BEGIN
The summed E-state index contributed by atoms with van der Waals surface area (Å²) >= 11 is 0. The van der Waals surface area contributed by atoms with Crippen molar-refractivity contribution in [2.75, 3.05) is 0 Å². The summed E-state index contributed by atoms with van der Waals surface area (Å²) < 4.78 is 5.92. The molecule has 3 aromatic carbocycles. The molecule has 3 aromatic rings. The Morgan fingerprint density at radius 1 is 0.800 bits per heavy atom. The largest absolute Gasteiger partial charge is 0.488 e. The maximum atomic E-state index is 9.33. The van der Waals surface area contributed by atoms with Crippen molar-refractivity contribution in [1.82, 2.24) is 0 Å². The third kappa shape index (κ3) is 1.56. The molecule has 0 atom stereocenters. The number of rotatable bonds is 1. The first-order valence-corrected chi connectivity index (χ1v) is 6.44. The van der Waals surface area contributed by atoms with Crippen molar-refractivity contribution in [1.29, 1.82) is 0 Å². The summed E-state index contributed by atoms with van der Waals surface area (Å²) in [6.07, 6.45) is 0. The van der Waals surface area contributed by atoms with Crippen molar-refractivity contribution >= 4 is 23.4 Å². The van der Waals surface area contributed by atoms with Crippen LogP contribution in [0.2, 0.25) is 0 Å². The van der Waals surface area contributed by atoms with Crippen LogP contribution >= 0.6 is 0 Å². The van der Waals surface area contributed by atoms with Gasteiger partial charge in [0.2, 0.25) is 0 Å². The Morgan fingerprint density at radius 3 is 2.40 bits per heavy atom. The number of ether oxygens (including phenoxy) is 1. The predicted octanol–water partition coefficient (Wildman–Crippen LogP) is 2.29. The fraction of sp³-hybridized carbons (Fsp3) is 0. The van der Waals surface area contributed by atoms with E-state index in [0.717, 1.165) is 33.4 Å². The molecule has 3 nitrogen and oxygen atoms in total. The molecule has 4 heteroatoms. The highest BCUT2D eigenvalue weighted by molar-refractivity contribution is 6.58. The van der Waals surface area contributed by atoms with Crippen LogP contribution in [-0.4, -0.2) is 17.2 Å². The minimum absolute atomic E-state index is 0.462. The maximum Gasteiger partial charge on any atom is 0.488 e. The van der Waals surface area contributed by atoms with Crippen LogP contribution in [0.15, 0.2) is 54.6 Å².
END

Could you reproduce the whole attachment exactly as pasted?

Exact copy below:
The summed E-state index contributed by atoms with van der Waals surface area (Å²) >= 11 is 0. The van der Waals surface area contributed by atoms with Crippen molar-refractivity contribution in [2.75, 3.05) is 0 Å². The summed E-state index contributed by atoms with van der Waals surface area (Å²) < 4.78 is 5.92. The molecule has 3 aromatic carbocycles. The molecule has 3 aromatic rings. The Morgan fingerprint density at radius 1 is 0.800 bits per heavy atom. The largest absolute Gasteiger partial charge is 0.488 e. The maximum atomic E-state index is 9.33. The van der Waals surface area contributed by atoms with Crippen molar-refractivity contribution in [1.82, 2.24) is 0 Å². The third kappa shape index (κ3) is 1.56. The molecule has 0 atom stereocenters. The number of rotatable bonds is 1. The first-order valence-corrected chi connectivity index (χ1v) is 6.44. The van der Waals surface area contributed by atoms with Crippen molar-refractivity contribution in [1.29, 1.82) is 0 Å². The summed E-state index contributed by atoms with van der Waals surface area (Å²) in [6.07, 6.45) is 0. The van der Waals surface area contributed by atoms with Crippen molar-refractivity contribution >= 4 is 23.4 Å². The van der Waals surface area contributed by atoms with Crippen LogP contribution in [0.2, 0.25) is 0 Å². The van der Waals surface area contributed by atoms with Crippen LogP contribution >= 0.6 is 0 Å². The van der Waals surface area contributed by atoms with Gasteiger partial charge in [0.2, 0.25) is 0 Å². The Morgan fingerprint density at radius 3 is 2.40 bits per heavy atom. The number of ether oxygens (including phenoxy) is 1. The predicted octanol–water partition coefficient (Wildman–Crippen LogP) is 2.29. The fraction of sp³-hybridized carbons (Fsp3) is 0. The van der Waals surface area contributed by atoms with E-state index in [0.717, 1.165) is 33.4 Å². The molecule has 3 nitrogen and oxygen atoms in total. The molecule has 4 heteroatoms. The highest BCUT2D eigenvalue weighted by molar-refractivity contribution is 6.58. The van der Waals surface area contributed by atoms with Crippen LogP contribution in [-0.4, -0.2) is 17.2 Å². The minimum absolute atomic E-state index is 0.462. The maximum Gasteiger partial charge on any atom is 0.488 e. The van der Waals surface area contributed by atoms with Crippen LogP contribution in [0.15, 0.2) is 54.6 Å².